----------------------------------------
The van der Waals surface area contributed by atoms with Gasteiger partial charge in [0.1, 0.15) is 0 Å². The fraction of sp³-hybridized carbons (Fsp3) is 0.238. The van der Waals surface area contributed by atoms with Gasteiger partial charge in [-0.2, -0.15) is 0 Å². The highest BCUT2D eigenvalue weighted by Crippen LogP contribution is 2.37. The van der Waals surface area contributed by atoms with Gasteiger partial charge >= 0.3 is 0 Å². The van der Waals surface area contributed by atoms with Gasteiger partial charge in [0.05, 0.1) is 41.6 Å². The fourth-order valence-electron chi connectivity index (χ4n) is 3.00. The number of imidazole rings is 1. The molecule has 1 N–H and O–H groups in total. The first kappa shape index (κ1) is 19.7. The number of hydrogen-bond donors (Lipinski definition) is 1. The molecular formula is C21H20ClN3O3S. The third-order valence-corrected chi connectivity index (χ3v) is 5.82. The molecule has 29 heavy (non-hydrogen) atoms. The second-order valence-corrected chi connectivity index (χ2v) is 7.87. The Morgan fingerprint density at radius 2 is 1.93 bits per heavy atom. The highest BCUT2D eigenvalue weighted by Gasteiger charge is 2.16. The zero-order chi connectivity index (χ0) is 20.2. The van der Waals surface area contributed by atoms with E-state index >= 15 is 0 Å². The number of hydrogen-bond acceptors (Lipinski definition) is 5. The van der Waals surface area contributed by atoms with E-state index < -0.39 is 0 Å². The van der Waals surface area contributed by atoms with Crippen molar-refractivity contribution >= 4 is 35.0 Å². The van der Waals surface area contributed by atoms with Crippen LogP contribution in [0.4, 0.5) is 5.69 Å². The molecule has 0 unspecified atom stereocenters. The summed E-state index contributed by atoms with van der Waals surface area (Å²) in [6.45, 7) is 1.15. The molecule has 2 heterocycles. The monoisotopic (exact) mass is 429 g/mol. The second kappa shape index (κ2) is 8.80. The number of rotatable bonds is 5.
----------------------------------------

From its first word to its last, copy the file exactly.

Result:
The van der Waals surface area contributed by atoms with Gasteiger partial charge in [0.1, 0.15) is 0 Å². The fraction of sp³-hybridized carbons (Fsp3) is 0.238. The van der Waals surface area contributed by atoms with Gasteiger partial charge in [-0.2, -0.15) is 0 Å². The highest BCUT2D eigenvalue weighted by Crippen LogP contribution is 2.37. The van der Waals surface area contributed by atoms with Gasteiger partial charge >= 0.3 is 0 Å². The van der Waals surface area contributed by atoms with Gasteiger partial charge in [0.05, 0.1) is 41.6 Å². The fourth-order valence-electron chi connectivity index (χ4n) is 3.00. The number of imidazole rings is 1. The molecule has 1 N–H and O–H groups in total. The first kappa shape index (κ1) is 19.7. The number of hydrogen-bond donors (Lipinski definition) is 1. The molecular formula is C21H20ClN3O3S. The third-order valence-corrected chi connectivity index (χ3v) is 5.82. The molecule has 29 heavy (non-hydrogen) atoms. The second-order valence-corrected chi connectivity index (χ2v) is 7.87. The Morgan fingerprint density at radius 2 is 1.93 bits per heavy atom. The highest BCUT2D eigenvalue weighted by Gasteiger charge is 2.16. The zero-order chi connectivity index (χ0) is 20.2. The van der Waals surface area contributed by atoms with E-state index >= 15 is 0 Å². The number of hydrogen-bond acceptors (Lipinski definition) is 5. The van der Waals surface area contributed by atoms with E-state index < -0.39 is 0 Å². The van der Waals surface area contributed by atoms with Crippen molar-refractivity contribution >= 4 is 35.0 Å². The van der Waals surface area contributed by atoms with Crippen LogP contribution in [0.4, 0.5) is 5.69 Å². The molecule has 0 unspecified atom stereocenters. The summed E-state index contributed by atoms with van der Waals surface area (Å²) in [6.45, 7) is 1.15. The molecule has 2 heterocycles. The monoisotopic (exact) mass is 429 g/mol. The second kappa shape index (κ2) is 8.80. The number of rotatable bonds is 5.